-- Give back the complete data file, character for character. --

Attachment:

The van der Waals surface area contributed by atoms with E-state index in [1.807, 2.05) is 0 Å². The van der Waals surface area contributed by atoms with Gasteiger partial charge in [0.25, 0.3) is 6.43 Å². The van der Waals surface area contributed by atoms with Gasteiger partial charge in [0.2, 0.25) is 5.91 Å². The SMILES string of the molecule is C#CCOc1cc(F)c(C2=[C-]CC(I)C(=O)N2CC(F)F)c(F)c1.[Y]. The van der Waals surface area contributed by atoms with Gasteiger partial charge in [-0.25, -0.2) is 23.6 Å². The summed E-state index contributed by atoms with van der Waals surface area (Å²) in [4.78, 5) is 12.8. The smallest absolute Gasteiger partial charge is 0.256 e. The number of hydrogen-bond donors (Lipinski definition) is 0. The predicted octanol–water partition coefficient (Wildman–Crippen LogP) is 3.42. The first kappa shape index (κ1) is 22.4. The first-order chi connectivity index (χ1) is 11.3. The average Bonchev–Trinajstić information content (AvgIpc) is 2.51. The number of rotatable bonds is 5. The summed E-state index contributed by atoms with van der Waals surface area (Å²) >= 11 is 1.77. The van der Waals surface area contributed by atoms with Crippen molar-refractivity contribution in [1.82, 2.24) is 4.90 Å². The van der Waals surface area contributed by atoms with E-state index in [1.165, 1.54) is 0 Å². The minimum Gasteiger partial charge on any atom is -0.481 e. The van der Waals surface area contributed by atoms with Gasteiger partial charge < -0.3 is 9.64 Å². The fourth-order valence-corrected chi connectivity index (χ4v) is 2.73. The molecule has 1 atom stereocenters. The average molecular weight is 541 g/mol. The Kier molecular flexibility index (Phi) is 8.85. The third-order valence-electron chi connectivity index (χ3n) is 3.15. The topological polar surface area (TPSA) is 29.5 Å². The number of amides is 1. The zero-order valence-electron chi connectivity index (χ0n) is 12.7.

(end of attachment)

The van der Waals surface area contributed by atoms with E-state index in [1.807, 2.05) is 0 Å². The van der Waals surface area contributed by atoms with Gasteiger partial charge in [0.25, 0.3) is 6.43 Å². The van der Waals surface area contributed by atoms with Gasteiger partial charge in [0.2, 0.25) is 5.91 Å². The SMILES string of the molecule is C#CCOc1cc(F)c(C2=[C-]CC(I)C(=O)N2CC(F)F)c(F)c1.[Y]. The van der Waals surface area contributed by atoms with Gasteiger partial charge in [-0.25, -0.2) is 23.6 Å². The summed E-state index contributed by atoms with van der Waals surface area (Å²) in [4.78, 5) is 12.8. The smallest absolute Gasteiger partial charge is 0.256 e. The number of hydrogen-bond donors (Lipinski definition) is 0. The predicted octanol–water partition coefficient (Wildman–Crippen LogP) is 3.42. The first kappa shape index (κ1) is 22.4. The first-order chi connectivity index (χ1) is 11.3. The average Bonchev–Trinajstić information content (AvgIpc) is 2.51. The number of rotatable bonds is 5. The summed E-state index contributed by atoms with van der Waals surface area (Å²) >= 11 is 1.77. The van der Waals surface area contributed by atoms with Crippen molar-refractivity contribution in [1.82, 2.24) is 4.90 Å². The van der Waals surface area contributed by atoms with E-state index in [1.165, 1.54) is 0 Å². The minimum Gasteiger partial charge on any atom is -0.481 e. The van der Waals surface area contributed by atoms with Gasteiger partial charge < -0.3 is 9.64 Å². The fourth-order valence-corrected chi connectivity index (χ4v) is 2.73. The molecule has 1 atom stereocenters. The average molecular weight is 541 g/mol. The Kier molecular flexibility index (Phi) is 8.85. The third-order valence-electron chi connectivity index (χ3n) is 3.15. The topological polar surface area (TPSA) is 29.5 Å². The number of amides is 1. The zero-order valence-electron chi connectivity index (χ0n) is 12.7.